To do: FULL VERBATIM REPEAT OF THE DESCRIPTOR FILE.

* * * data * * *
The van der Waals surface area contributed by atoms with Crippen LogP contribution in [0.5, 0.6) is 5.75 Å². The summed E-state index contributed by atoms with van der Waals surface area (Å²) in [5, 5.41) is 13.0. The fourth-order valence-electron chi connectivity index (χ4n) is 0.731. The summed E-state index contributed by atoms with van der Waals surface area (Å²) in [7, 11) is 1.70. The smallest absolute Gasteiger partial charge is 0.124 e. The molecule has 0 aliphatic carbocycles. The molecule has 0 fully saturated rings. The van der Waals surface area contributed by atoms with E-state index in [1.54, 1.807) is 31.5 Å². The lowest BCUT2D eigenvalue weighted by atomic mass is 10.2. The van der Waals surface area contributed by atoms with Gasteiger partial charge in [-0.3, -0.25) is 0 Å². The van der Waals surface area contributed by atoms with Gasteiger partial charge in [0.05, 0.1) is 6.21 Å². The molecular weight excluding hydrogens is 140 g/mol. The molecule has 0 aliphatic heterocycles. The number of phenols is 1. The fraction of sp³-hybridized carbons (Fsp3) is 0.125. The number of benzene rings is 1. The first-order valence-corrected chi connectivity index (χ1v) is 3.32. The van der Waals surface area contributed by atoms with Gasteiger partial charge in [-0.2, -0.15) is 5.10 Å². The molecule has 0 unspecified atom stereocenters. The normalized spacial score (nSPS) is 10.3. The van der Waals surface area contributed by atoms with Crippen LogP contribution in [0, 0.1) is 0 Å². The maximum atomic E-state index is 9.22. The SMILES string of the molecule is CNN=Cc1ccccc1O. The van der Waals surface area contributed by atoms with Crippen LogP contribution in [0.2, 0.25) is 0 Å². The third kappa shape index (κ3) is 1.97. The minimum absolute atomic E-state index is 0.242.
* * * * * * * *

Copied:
The van der Waals surface area contributed by atoms with Crippen LogP contribution in [0.5, 0.6) is 5.75 Å². The summed E-state index contributed by atoms with van der Waals surface area (Å²) in [5, 5.41) is 13.0. The fourth-order valence-electron chi connectivity index (χ4n) is 0.731. The summed E-state index contributed by atoms with van der Waals surface area (Å²) in [7, 11) is 1.70. The smallest absolute Gasteiger partial charge is 0.124 e. The molecule has 0 aliphatic carbocycles. The molecule has 0 fully saturated rings. The van der Waals surface area contributed by atoms with E-state index in [1.54, 1.807) is 31.5 Å². The lowest BCUT2D eigenvalue weighted by atomic mass is 10.2. The van der Waals surface area contributed by atoms with Gasteiger partial charge in [-0.3, -0.25) is 0 Å². The van der Waals surface area contributed by atoms with Gasteiger partial charge in [0.05, 0.1) is 6.21 Å². The molecular weight excluding hydrogens is 140 g/mol. The molecule has 0 aliphatic heterocycles. The number of phenols is 1. The fraction of sp³-hybridized carbons (Fsp3) is 0.125. The number of benzene rings is 1. The first-order valence-corrected chi connectivity index (χ1v) is 3.32. The van der Waals surface area contributed by atoms with Gasteiger partial charge in [-0.2, -0.15) is 5.10 Å². The molecule has 0 unspecified atom stereocenters. The normalized spacial score (nSPS) is 10.3. The van der Waals surface area contributed by atoms with Crippen LogP contribution in [0, 0.1) is 0 Å². The maximum atomic E-state index is 9.22. The SMILES string of the molecule is CNN=Cc1ccccc1O. The van der Waals surface area contributed by atoms with Crippen LogP contribution in [0.2, 0.25) is 0 Å². The third kappa shape index (κ3) is 1.97. The minimum absolute atomic E-state index is 0.242.